International News from World: Microsoft Japan trialed a radical idea in a country known for overwork: to work less. And it found that four-day days, along with other changes, boosted sales and reduced costs.
The US IT giant’s Japanese division shut its offices every Friday in August, giving special leave to all 2,300 full-time workers. It also restricted meetings to up to 30 minutes, promoting online chats as an alternative to face-to-face interactions.
The number of participants at meetings was limited to a five, and workers were also encouraged to use online communication instead of emails, it said.
The results were positive, with sales per employee rising almost 40 percent in August from a year earlier, electricity consumption down by a quarter and paper usage being cut in half.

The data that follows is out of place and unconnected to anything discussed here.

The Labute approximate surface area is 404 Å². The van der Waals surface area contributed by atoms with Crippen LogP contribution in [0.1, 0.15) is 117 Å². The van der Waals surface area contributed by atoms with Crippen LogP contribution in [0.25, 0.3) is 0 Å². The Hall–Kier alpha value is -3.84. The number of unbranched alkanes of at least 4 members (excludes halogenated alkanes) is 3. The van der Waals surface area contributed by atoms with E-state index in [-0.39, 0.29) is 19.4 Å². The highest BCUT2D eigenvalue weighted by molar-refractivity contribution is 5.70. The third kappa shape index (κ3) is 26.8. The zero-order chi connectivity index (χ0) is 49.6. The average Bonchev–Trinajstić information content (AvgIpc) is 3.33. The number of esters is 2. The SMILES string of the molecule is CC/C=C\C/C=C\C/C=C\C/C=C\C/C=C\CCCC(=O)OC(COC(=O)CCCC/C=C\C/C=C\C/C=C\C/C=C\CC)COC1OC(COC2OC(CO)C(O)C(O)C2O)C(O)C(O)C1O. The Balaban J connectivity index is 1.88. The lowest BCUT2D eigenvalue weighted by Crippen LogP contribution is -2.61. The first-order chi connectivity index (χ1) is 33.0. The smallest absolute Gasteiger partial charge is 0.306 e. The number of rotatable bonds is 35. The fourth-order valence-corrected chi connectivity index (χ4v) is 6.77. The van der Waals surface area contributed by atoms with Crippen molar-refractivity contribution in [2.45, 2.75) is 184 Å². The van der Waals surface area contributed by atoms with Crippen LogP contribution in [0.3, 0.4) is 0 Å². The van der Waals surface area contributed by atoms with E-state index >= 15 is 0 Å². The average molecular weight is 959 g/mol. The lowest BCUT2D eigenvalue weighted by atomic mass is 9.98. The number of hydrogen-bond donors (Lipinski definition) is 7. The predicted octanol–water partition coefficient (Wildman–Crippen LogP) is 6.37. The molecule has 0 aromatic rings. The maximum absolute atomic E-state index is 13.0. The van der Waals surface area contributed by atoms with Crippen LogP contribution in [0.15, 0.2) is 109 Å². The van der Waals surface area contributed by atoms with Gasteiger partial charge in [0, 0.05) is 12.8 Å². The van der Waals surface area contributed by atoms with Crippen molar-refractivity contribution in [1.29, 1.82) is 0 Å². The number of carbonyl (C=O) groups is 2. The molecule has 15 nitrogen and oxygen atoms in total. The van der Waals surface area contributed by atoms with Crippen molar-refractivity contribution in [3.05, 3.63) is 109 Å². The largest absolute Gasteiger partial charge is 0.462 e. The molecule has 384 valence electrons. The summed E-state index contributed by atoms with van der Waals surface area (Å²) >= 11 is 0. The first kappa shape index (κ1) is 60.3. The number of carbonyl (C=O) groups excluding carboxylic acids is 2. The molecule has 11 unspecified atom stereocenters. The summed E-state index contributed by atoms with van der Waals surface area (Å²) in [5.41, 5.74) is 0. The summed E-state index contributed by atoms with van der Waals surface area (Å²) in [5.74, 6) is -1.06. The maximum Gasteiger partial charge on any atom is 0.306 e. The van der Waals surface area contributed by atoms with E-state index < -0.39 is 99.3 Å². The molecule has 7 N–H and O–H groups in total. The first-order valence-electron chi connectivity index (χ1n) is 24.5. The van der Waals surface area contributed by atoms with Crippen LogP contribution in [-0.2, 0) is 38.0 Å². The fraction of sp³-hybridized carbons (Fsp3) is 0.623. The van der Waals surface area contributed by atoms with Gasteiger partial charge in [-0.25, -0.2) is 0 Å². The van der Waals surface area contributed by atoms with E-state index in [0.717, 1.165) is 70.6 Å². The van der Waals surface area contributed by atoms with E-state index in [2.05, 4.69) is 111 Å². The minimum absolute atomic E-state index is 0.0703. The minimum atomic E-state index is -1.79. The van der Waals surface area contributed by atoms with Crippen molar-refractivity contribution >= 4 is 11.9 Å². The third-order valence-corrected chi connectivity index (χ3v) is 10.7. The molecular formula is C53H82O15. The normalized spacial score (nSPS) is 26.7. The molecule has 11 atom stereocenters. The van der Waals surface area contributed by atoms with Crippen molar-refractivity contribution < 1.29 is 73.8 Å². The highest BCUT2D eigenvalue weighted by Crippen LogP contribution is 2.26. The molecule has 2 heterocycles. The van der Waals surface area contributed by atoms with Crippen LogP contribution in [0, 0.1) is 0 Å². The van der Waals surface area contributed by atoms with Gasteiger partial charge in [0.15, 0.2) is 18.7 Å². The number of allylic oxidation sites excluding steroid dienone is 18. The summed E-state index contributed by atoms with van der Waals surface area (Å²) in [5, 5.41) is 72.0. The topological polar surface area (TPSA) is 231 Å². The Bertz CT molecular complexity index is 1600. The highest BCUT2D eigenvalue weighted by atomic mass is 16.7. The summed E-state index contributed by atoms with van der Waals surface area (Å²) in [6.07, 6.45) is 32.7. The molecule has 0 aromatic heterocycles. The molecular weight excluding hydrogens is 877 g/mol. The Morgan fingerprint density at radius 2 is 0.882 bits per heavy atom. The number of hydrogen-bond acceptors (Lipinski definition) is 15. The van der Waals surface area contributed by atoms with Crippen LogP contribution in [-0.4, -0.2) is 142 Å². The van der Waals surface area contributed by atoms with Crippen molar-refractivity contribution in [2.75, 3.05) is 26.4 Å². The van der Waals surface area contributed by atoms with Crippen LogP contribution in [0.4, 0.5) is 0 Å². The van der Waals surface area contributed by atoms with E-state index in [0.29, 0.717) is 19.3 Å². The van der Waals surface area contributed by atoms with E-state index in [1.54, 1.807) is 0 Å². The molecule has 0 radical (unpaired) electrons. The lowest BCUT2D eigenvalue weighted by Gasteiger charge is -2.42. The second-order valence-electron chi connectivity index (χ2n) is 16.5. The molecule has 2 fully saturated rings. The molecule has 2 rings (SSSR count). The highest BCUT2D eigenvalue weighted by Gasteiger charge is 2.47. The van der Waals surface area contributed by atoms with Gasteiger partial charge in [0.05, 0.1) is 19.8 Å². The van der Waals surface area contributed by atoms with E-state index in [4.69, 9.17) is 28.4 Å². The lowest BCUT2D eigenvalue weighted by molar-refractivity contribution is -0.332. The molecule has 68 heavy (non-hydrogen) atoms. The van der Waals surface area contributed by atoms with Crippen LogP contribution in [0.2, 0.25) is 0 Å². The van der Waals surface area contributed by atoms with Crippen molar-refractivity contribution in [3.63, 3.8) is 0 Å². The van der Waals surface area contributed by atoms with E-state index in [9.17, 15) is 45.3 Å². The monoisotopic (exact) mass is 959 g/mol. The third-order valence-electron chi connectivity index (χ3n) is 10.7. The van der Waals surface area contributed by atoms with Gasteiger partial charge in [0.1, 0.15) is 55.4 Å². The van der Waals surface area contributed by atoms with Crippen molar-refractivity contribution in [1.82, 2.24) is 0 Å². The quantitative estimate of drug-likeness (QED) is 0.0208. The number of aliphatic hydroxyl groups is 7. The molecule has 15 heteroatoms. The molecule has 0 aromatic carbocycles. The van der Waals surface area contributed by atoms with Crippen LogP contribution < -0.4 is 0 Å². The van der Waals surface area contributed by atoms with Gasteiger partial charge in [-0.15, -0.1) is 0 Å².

The firm said the trial showed “employees want to have a variety of ways of working” and that adopting the model more broadly could boost efficiency.
It plans to launch a similar programme this winter — but won’t offer special leave. Instead, employees will be encouraged to use their existing holiday days, it said.
The programme comes as Japan’s government pushes for more “flexible work styles,” urging businesses to accept telecommuting, different part-time schedules, and off-peak commuting.
The effort is part of an attempt to address the issue of “karoshi” — death from overwork — and to encourage overworked and overburdened couples to have children in a country that is struggling with a shrinking population.